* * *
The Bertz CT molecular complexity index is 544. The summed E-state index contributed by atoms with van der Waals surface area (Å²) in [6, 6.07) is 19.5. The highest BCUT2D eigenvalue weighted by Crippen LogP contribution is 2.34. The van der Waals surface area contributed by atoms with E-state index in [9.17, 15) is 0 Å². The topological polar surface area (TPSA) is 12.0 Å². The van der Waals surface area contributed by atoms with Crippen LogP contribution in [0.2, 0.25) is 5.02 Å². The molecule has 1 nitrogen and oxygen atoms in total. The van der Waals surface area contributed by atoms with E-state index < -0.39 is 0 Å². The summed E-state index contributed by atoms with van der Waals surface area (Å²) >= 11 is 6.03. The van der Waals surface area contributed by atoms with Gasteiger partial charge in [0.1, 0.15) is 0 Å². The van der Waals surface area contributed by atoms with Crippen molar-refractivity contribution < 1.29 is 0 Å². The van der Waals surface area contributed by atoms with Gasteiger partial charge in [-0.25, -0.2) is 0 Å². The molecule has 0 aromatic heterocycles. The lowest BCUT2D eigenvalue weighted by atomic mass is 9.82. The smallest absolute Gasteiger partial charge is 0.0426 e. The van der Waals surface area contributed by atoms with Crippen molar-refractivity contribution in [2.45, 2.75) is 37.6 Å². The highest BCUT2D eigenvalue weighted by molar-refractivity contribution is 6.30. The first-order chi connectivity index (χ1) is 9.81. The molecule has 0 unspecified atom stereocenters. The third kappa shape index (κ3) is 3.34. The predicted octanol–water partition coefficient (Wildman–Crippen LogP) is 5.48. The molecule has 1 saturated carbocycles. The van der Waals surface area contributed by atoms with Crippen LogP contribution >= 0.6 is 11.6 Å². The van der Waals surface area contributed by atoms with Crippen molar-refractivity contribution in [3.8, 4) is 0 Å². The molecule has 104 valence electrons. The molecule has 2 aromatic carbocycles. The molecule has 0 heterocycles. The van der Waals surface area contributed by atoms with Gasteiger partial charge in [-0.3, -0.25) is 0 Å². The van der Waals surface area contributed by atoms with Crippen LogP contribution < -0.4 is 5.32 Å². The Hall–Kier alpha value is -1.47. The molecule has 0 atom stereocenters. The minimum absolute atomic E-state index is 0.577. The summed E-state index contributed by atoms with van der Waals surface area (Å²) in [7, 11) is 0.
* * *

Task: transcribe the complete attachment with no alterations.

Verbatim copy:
The Bertz CT molecular complexity index is 544. The summed E-state index contributed by atoms with van der Waals surface area (Å²) in [6, 6.07) is 19.5. The highest BCUT2D eigenvalue weighted by Crippen LogP contribution is 2.34. The van der Waals surface area contributed by atoms with E-state index in [9.17, 15) is 0 Å². The topological polar surface area (TPSA) is 12.0 Å². The van der Waals surface area contributed by atoms with Crippen LogP contribution in [0.2, 0.25) is 5.02 Å². The molecule has 1 nitrogen and oxygen atoms in total. The van der Waals surface area contributed by atoms with E-state index < -0.39 is 0 Å². The summed E-state index contributed by atoms with van der Waals surface area (Å²) >= 11 is 6.03. The van der Waals surface area contributed by atoms with Gasteiger partial charge in [0.1, 0.15) is 0 Å². The van der Waals surface area contributed by atoms with Crippen molar-refractivity contribution < 1.29 is 0 Å². The van der Waals surface area contributed by atoms with Gasteiger partial charge in [-0.25, -0.2) is 0 Å². The molecule has 0 aromatic heterocycles. The lowest BCUT2D eigenvalue weighted by atomic mass is 9.82. The smallest absolute Gasteiger partial charge is 0.0426 e. The van der Waals surface area contributed by atoms with Crippen molar-refractivity contribution in [2.45, 2.75) is 37.6 Å². The highest BCUT2D eigenvalue weighted by molar-refractivity contribution is 6.30. The first-order chi connectivity index (χ1) is 9.81. The molecule has 0 unspecified atom stereocenters. The third kappa shape index (κ3) is 3.34. The predicted octanol–water partition coefficient (Wildman–Crippen LogP) is 5.48. The molecule has 1 saturated carbocycles. The van der Waals surface area contributed by atoms with Crippen LogP contribution >= 0.6 is 11.6 Å². The van der Waals surface area contributed by atoms with Crippen molar-refractivity contribution in [3.8, 4) is 0 Å². The molecule has 104 valence electrons. The molecule has 2 aromatic carbocycles. The molecule has 0 heterocycles. The van der Waals surface area contributed by atoms with Gasteiger partial charge in [-0.3, -0.25) is 0 Å². The van der Waals surface area contributed by atoms with Crippen LogP contribution < -0.4 is 5.32 Å². The Hall–Kier alpha value is -1.47. The molecule has 0 atom stereocenters. The minimum absolute atomic E-state index is 0.577. The summed E-state index contributed by atoms with van der Waals surface area (Å²) in [7, 11) is 0.